So the next day I printed the rejection and re-read it about 147 times. Then I had to send an email to an ex-colleague, thanking them for letting me read their script and apologising that it wasn’t for me, but wishing them every success with it. That’s the funny thing about me. Unlike a lot writers, I see both sides of the coin. But in this instance, when it happened to me, I still felt sucker-punched and sad. Sad sad sad.

Already this year I have had a long conversation with a brick wall type, one of those “Yes, but…” people. Every time I said something like “stop worrying about how other people are doing and hone your own craft” they would fire off a “yes, but…”. My relentless positivity for (at?) others is probably as exhausting for them as it is for me. I mentioned the 100 rejections concept (as I had the last time I met them) and I advocate it. But I think there’s also a big question of talent and pure ability.

Personally, I’m never going to say to you that you’re not good or that you shouldn’t write, even if there’s a part of me thinking that’s the case. That’s never my job. No reader or editor should tell you that. [That said, I have also dialled back on the amount of feedback I’m prepared to give for free, so you probably won’t get a free script editing service out of me when you ask me to read a script either.] We need to look at ourselves and our work. Don’t expect someone else to tell you, ask yourself and tell yourself – am I any good? Am I any good yet? Might I be good if I really try? Or, if I think I’m pretty good, could I be better?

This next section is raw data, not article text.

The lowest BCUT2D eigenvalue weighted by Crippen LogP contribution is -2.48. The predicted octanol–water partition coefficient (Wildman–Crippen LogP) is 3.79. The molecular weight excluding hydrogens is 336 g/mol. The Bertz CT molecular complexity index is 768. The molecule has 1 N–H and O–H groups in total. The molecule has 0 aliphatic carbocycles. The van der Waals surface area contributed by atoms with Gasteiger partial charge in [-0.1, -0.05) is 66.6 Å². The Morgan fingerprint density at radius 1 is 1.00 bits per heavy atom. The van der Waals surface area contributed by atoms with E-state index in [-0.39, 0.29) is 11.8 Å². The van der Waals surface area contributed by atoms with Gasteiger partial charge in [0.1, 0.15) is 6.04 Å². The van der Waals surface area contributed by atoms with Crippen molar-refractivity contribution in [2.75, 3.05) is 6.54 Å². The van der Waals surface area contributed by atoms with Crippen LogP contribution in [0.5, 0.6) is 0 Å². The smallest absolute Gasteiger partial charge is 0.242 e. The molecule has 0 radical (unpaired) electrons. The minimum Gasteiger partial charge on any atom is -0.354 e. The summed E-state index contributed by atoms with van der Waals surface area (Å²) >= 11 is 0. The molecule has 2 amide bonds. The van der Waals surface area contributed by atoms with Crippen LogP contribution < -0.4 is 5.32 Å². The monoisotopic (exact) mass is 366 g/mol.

How do I get 100 rejections in 2017? By sending more stuff out. How do I get more things accepted in 2017? Write some better stuff, that’s how. No, that script was not good enough. Do I wish this person had given me a load of bull about how it was good, but not right for them? Absolutely not. Should I have expected them to provide detailed feedback for free? Stroke my ego? Give me the rough with the smooth? I guess not. They were doing me a favour in reading my script. Any feedback on top is beyond that favour. Am I inspired to write more and write better? Yes, thanks, I get the message.

Already this year I have had two positive feedbacks, acceptance on a workshop, a positive set of notes, a re-write (oops), and a thanks, but it’s not my specialism. This is on day 9. Nice going, Janners. I am putting myself out there and rolling with the punches and gathering rejections. Some of these applications and competitions and submissions I want so badly I can no longer imagine my life if I *don’t* get them. But if I don’t, well, that’s just how the ****** crumbles.


+It absolutely didn’t but it might now.

++I believe that’s a registered trademark of Julian Simpson.